On the streets there is sometimes a man with a green parrot in a wicker cage, the bird is an expert fortune teller. The bus station is back past the railway station, over the bridge in what seems to be the newer end of town.
The local bookshops (Times, MPH) are selling a tourist guide to this
whole area; The Klang Valley for a discounted price of 10RM (it has
the twin towers on the cover). If you have a car, or are planning on
spending a few days around here it is quite a worthwhile little guide.
Of course, endless shopping malls may not appeal to the average
traveller! If you want to escape the haze and noise of the frantic
city, there are various parks, reserves and forests within easy
If you are interested in birdwatching Taman Alam Kuala Selangor is worth a trip. The park is managed jointly by the Selangor government and the Malaysian Nature Society.
In October, the park hosts a number of migratory birds, boasting their total to 156 regularly seen species. The park is coastal and the includes habitats of secondary forest, mudflats, estuary and mangroves. The Nature society claims that the average number of birds seen by a first time visitor is around 50, they provide you with a checklist when you go in, but it might be an idea to try and borrow a bird identification book if you are going to fill it in!!
The park is also home to a variety of animals including:
Otters, Monitor Lizards, Pangolins, and Leopard Cats; although you
are more likely to see Squirrels, Macaques, and Silvered Leaf
Monkeys. Entrance costs 2RM and the office sells a range of souvenirs
and drinks. As birds tend to be most active during the morning or
late afternoon, it may be worthwhile to stay overnight, either in
Kuala Selangor township, or in the chalets at the park. To book the
chalets/arrange meals, phone 03 889 2294 during office hours.
At night you also have the opportunity of visiting Kampung Kuantan,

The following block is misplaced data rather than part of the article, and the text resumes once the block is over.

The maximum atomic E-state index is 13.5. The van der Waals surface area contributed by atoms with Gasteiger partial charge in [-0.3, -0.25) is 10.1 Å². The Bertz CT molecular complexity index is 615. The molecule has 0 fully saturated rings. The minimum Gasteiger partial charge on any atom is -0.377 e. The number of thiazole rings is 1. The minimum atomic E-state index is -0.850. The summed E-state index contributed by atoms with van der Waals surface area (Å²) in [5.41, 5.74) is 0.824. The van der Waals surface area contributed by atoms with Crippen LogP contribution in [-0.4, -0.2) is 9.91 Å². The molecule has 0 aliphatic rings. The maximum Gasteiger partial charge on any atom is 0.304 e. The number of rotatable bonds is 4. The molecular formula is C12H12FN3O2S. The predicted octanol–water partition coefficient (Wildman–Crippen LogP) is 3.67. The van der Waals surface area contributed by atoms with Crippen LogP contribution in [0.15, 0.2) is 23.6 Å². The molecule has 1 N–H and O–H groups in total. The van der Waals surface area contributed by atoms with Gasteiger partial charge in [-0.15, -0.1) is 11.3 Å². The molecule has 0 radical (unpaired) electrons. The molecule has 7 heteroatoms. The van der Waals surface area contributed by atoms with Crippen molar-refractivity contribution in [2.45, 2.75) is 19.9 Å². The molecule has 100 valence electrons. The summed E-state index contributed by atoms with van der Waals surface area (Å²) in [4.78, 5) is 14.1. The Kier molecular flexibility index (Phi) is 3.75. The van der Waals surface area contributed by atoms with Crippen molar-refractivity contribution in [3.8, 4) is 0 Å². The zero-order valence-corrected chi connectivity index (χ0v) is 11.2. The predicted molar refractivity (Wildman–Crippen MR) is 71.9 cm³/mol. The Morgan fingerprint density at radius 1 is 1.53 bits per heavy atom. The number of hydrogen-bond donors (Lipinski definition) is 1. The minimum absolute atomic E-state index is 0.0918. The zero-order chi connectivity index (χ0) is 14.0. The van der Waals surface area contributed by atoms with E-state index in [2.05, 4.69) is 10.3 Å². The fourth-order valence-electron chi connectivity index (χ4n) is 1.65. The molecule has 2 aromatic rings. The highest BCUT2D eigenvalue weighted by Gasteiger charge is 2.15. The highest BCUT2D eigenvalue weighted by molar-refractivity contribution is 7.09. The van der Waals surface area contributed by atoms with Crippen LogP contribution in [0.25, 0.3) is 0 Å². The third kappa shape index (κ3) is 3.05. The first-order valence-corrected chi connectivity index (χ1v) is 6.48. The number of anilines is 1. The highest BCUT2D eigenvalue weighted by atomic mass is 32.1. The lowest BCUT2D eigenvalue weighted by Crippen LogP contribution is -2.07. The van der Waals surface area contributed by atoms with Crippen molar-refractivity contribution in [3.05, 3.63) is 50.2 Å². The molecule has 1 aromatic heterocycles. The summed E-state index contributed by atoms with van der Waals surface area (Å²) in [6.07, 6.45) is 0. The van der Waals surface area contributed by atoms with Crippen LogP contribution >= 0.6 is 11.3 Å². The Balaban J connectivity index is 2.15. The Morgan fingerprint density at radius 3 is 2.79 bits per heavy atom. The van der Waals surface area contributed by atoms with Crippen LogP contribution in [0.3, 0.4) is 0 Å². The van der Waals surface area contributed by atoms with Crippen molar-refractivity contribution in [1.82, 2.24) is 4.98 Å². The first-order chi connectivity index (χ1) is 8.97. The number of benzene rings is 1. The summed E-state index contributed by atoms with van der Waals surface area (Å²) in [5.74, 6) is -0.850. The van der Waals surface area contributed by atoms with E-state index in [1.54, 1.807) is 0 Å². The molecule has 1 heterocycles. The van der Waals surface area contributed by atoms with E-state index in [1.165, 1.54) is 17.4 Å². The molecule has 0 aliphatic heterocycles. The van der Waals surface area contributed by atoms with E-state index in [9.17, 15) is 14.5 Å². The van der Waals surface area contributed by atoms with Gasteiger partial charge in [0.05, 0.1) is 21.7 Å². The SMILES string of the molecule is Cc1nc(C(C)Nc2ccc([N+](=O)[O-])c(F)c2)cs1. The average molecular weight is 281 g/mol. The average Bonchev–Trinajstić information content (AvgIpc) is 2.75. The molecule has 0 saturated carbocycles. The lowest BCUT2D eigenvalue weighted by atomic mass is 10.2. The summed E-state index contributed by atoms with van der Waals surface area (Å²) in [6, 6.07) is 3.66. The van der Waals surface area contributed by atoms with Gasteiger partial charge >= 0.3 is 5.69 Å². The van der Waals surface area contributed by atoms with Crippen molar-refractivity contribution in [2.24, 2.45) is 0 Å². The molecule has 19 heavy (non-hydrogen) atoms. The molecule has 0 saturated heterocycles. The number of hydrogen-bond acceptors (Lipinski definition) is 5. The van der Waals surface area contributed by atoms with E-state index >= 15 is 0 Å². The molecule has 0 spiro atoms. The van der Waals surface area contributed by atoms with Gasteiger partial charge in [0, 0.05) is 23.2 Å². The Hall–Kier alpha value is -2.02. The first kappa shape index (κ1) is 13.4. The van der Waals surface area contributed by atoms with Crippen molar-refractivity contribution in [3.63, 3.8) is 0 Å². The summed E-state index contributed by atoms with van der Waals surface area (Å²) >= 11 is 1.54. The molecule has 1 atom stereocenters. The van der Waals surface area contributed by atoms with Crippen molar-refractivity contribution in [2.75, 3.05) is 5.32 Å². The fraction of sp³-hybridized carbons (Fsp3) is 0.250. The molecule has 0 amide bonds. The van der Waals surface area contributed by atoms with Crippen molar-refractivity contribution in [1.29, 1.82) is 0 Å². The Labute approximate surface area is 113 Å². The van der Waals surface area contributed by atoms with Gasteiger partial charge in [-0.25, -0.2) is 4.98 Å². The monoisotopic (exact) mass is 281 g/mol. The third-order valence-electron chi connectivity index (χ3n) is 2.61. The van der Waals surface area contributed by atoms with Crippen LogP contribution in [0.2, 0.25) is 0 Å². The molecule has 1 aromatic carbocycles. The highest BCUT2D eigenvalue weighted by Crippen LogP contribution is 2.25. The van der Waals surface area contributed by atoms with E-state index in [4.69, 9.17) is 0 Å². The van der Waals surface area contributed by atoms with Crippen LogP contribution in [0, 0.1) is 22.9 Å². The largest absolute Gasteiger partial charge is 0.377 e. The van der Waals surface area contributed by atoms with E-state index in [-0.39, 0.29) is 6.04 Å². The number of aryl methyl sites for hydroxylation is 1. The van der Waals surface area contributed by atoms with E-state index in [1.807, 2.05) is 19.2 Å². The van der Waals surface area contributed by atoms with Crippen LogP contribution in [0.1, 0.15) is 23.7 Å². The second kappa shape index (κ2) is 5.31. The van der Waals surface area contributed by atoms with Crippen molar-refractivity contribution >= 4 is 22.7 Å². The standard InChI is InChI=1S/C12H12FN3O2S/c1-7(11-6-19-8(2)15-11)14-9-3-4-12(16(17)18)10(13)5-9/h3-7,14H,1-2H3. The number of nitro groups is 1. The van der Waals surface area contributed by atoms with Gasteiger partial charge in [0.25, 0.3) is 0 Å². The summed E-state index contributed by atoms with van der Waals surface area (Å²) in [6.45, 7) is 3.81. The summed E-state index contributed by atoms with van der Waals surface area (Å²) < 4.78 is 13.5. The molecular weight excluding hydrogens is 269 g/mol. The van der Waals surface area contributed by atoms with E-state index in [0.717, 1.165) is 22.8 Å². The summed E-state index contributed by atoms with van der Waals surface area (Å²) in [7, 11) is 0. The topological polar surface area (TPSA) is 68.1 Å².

9km away from Kuala Selangor. Kampong Kuantan is famous for its
firefly colonies, which can be viewed as you row along the river in a
Unfortunately, plans are afoot to build a dam which would
flood this part of the Sungai Selangor so the future of the fireflies
is uncertain. Hire of a Sampan is 40RM and each boat takes a maximum
of 4 passengers. For more information, call 603-889 1439 during
office hours, or contact Mr. Zaini 603-889 7046.
Kuala Selangor can be reached by bus from KL or alternatively by taking a train to Klang, wandering around there then taking a bus on to Kuala Selangor. If you have a car then look out for the numerous Tom Yam stalls and restaurants along the road, these are reputed to be the best in Malaysia!
The Malaysian Tourism website provides information on KLIA including the options available of getting from the airport into town.
According to the guidebooks, the majority of backpackers head to Chinatown. After having also stayed at another nearby establishment (and viewing rooms in several), I must recommend the Odyssey Backpackers. Located at 46 Jalan Silang, on the third floor, the
Odyssey is clean and secure with friendly and helpful staff. Elsewhere you will probably need your own padlock and an affinity for bedbugs!
If you purchase a Telekom phonecard, be aware that the cardphones are out of order and there is only one place in town where you can make international calls: The Telekom office.
Internet cafes are mushrooming, and are cheap. Downstairs from the Odyssey, the Melody internet cafe is nice. It provides a breakfast deal of toast, coffee/juice and 1/2 hr internet for 5RM, although it doesn’t open until nine.
I am a Kiwi currently living in Petaling Jaya, a satellite city of Kuala Lumpur. After travelling through South East Asia earlier in the year, my partner and I have returned to live and work in Malaysia.
We believe that living in another country will provide a different, new and exciting set of challenges. Also we look forward to opportunities for further travel and exploration.
Apart from travel my main interests include; Art, Wildlife/ Conservation and Eastern religions/ traditions. So don’t be surprised if I focus on these subjects!
I am currently living in my tevas (it’s too hot for boots here!) and suffering from the curse of Cinderella’s step sisters.
At intervals I am lured into shoe stores with their tempting arrays of shiny, fashionable and ridiculously cheap shoes, to undergo a kind of consumer torture.
At the urging of eternally optimistic saleswomen, I attempt to squeeze into shoes which are inevitably two sizes too small!